5AM the alarm goes off. David is the first to get out of bed. We have approximately 60 minutes to both shower, dress, take the dogs out and feed them, wake up the kiddos (if they have not already gotten up on their own), dress them, and get breakfast in before it is time to head to work and daycare drop-offs. Our morning pace is maddening. Everything feels precisely timed and like soldiers we move through our stations accordingly. But everyday after David takes a shower he comes back to bed and for what feels like an hour we just cuddle in. Sometimes we don’t say anything at all and just breathe and hug and maybe drift back to sleep a bit and sometimes while cuddling we talk up a storm about the latest news, our upcoming days, our weekend plans…..
Since last month’s onslaught of a thousand transitions, I have been thinking a lot about the rituals we have as a couple that allow us to bring in some “slow living” into our busy days. It might seem silly but I am realizing that these slow moving moments are actually the pulse checks of my marriage that remind David and I about the primacy of our relationship. It wasn’t like we sat down one day and said, “Okay every morning we will do X and during the afternoons we will do Y,” but gradually overtime we initiated a few life pauses, and these check-ins and moments bring in some physical touch and pace change. And without them, the day feels off-kilter. It was hard when I was reeling with emotion from our “reproductive future conversations” to want to be physically close, but it was precisely in those hard, HARD moments that those little marital tune-ups became critical reminders of why David and I chose to do this life thing together in the first place.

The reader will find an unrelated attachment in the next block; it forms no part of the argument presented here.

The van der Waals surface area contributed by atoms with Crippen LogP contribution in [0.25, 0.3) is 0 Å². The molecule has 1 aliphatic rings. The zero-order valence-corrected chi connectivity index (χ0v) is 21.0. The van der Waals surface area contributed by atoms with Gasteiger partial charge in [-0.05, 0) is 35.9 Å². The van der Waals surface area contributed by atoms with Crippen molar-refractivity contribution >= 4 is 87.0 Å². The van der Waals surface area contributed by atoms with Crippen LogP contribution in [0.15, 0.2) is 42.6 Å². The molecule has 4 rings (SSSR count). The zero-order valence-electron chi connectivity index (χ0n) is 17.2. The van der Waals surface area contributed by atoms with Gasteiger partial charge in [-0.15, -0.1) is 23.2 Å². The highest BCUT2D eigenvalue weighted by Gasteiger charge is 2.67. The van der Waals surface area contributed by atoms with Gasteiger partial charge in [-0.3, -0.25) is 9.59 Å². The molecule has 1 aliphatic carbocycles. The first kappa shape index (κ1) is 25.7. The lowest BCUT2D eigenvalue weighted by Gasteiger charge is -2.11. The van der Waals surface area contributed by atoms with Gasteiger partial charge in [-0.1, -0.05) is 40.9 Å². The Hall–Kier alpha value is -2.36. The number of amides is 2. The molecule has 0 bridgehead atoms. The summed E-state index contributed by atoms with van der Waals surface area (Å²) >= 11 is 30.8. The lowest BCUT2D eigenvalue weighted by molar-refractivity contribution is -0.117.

Why bother to do little rituals? It feels grounding, it feels comforting, and it is a mindful decision to become closer as partners. We aren’t obsessed with them, they sort of just flow naturally but I can tell the days in which we do them and the days in which we do not. During the day that slow pace moment is often a crushing hug. David and I will snag each other. It tends to be when one of us sees that the other is having a challenge: maybe a kiddo is screaming, maybe a pot of sauce just fell on the ground, maybe someone is so fixated on an activity (productive or not) that they cannot mentally break free from. In that moment, David will grab a hold of me or I him and just squeeze with all the might. It is hard in that kind of an embrace to not let go of the tension or fleeting anger. To not give in to that moment and to re-calibrate. So that is why these rituals are so important to me and my marriage.
They slow me down, they remind me that current tensions or challenges are fleeting, it brings back a physical touch when the business of life gets in the way of life. And most importantly it reminds me that we are partners and with love and communication and a little touch we can work it out (hug it out) and feel stronger together on the other side of our slow-living pause.